How to Date a Leo

1.Give Leos the respect they deserve and they'll notice you right off the bat. Leos are the royalty of the zodiac. Behave accordingly.
2.Let your Leo be the center of attention. They're dramatic beings and will love it - karaoke, anyone?
3.Take your Leo to the opera. She'll enjoy dressing to the nines and making a grand entrance. Leos like glamour, but won't get lost in it.
4.Keep in mind that recognition and praise are greatly appreciated. Leos tend to be generous souls, emotionally and otherwise. Acknowledge them.
5.Be careful. If you insult or offend your Leo, he may never feel the same about you. But Leos are warm and friendly people, and if you are in their inner circle, you'll be treated very well.
6.Throw a dinner party in your Leo's honor. 
Your date is a Leo if he or she was born between July 23 and August 22.
Remember, we're all unique individuals, and there is a lot more to a person's astrological makeup than a sun sign.
Getting to know another person takes time. Pay attention, and if you're unsure about what your date wants, ask. Consideration, reliability and kindness count for a lot.
If you know your date's ascendant, or rising sign, read the How for that sign as well.   

How to Work With a Builder

1.Check out any builder or contractor before you sign any contracts. Ask for references and contact them on your own, without the builder present.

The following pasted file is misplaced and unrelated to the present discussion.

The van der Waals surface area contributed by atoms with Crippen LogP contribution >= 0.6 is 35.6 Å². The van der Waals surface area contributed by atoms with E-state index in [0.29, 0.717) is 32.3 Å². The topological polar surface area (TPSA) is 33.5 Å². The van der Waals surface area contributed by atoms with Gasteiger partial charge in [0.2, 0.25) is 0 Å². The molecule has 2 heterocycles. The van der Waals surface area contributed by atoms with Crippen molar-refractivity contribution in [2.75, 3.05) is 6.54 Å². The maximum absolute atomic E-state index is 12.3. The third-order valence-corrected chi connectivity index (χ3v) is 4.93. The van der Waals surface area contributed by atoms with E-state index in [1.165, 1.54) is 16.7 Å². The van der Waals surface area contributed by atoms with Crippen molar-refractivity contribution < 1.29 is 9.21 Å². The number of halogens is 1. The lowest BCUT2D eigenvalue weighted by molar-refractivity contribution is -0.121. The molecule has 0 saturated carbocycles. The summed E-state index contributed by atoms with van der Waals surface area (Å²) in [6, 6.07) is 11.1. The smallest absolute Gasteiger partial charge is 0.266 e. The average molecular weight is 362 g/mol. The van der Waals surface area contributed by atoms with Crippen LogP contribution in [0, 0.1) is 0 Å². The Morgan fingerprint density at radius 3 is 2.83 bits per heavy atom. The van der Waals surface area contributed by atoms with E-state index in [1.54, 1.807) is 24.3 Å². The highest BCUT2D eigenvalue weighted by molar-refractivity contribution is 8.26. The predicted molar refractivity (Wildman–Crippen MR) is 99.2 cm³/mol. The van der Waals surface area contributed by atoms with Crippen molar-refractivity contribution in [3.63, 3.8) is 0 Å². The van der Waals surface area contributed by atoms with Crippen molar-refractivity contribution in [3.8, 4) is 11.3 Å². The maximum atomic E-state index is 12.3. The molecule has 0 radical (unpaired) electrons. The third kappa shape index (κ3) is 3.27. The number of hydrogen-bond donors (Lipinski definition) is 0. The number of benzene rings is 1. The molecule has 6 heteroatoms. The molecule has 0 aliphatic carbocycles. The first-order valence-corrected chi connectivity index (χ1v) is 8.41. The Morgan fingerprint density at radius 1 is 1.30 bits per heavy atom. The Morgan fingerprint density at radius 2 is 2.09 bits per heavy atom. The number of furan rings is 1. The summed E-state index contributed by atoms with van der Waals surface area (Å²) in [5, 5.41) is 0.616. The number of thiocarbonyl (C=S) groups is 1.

2.Make sure the builder is completely familiar with the building site as well as the house plans before the final price is quoted.
3.Retain an attorney experienced in reviewing building contracts to thoroughly review the contract before you sign.
4.Check the project's progress frequently and discuss anything that seems incorrect. Unless any problems are quickly and easily resolved, send your comments to the builder in writing via certified mail. Note that this is to maintain proper records only, and these comments should be written in a pleasant and not argumentative tone.
5.Make sure any changes are recorded in writing, including full details and costs involved. Do this even if you discuss it with the builder and he or she says "no problem."
6.Make sure that after the project is complete you provide written notice of items requiring repair or correction. 
Try to make your selections (tile, cabinets, and so forth) as far in advance as possible to avoid unwanted delays.